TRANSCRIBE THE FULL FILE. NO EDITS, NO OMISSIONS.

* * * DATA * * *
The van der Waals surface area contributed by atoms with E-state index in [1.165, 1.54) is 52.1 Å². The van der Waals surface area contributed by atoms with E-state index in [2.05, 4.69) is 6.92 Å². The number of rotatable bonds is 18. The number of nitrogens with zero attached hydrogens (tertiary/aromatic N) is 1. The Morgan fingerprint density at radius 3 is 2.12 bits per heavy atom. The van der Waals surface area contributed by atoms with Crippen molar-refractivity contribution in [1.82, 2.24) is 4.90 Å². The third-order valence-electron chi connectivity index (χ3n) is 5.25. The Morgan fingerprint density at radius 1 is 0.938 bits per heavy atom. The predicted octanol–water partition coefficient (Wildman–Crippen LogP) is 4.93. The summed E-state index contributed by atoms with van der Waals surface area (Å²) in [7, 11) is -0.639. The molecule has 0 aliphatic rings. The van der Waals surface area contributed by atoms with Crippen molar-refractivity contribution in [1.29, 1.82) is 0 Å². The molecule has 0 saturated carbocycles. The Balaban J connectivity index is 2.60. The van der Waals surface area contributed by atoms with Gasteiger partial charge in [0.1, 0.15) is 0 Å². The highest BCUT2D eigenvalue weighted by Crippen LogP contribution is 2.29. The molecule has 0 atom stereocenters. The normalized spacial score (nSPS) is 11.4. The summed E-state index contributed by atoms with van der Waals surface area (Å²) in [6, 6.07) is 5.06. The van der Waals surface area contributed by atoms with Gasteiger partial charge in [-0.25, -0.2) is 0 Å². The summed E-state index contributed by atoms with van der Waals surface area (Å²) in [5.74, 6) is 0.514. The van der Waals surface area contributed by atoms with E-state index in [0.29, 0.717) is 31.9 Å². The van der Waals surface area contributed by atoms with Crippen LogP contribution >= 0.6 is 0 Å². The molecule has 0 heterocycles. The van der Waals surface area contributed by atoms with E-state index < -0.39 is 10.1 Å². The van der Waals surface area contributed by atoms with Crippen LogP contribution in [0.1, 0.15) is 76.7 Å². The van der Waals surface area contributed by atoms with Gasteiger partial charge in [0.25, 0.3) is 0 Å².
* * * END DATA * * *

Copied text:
The van der Waals surface area contributed by atoms with E-state index in [1.165, 1.54) is 52.1 Å². The van der Waals surface area contributed by atoms with E-state index in [2.05, 4.69) is 6.92 Å². The number of rotatable bonds is 18. The number of nitrogens with zero attached hydrogens (tertiary/aromatic N) is 1. The Morgan fingerprint density at radius 3 is 2.12 bits per heavy atom. The van der Waals surface area contributed by atoms with Crippen molar-refractivity contribution in [1.82, 2.24) is 4.90 Å². The third-order valence-electron chi connectivity index (χ3n) is 5.25. The Morgan fingerprint density at radius 1 is 0.938 bits per heavy atom. The predicted octanol–water partition coefficient (Wildman–Crippen LogP) is 4.93. The summed E-state index contributed by atoms with van der Waals surface area (Å²) in [7, 11) is -0.639. The molecule has 0 aliphatic rings. The van der Waals surface area contributed by atoms with Crippen molar-refractivity contribution in [1.29, 1.82) is 0 Å². The molecule has 0 saturated carbocycles. The Balaban J connectivity index is 2.60. The van der Waals surface area contributed by atoms with Gasteiger partial charge in [0.1, 0.15) is 0 Å². The highest BCUT2D eigenvalue weighted by Crippen LogP contribution is 2.29. The molecule has 0 atom stereocenters. The normalized spacial score (nSPS) is 11.4. The summed E-state index contributed by atoms with van der Waals surface area (Å²) in [6, 6.07) is 5.06. The van der Waals surface area contributed by atoms with Gasteiger partial charge in [-0.25, -0.2) is 0 Å². The summed E-state index contributed by atoms with van der Waals surface area (Å²) in [5.74, 6) is 0.514. The van der Waals surface area contributed by atoms with E-state index in [0.29, 0.717) is 31.9 Å². The van der Waals surface area contributed by atoms with Crippen LogP contribution >= 0.6 is 0 Å². The molecule has 0 heterocycles. The van der Waals surface area contributed by atoms with E-state index < -0.39 is 10.1 Å². The van der Waals surface area contributed by atoms with Crippen LogP contribution in [0.1, 0.15) is 76.7 Å². The van der Waals surface area contributed by atoms with Gasteiger partial charge in [0.25, 0.3) is 0 Å².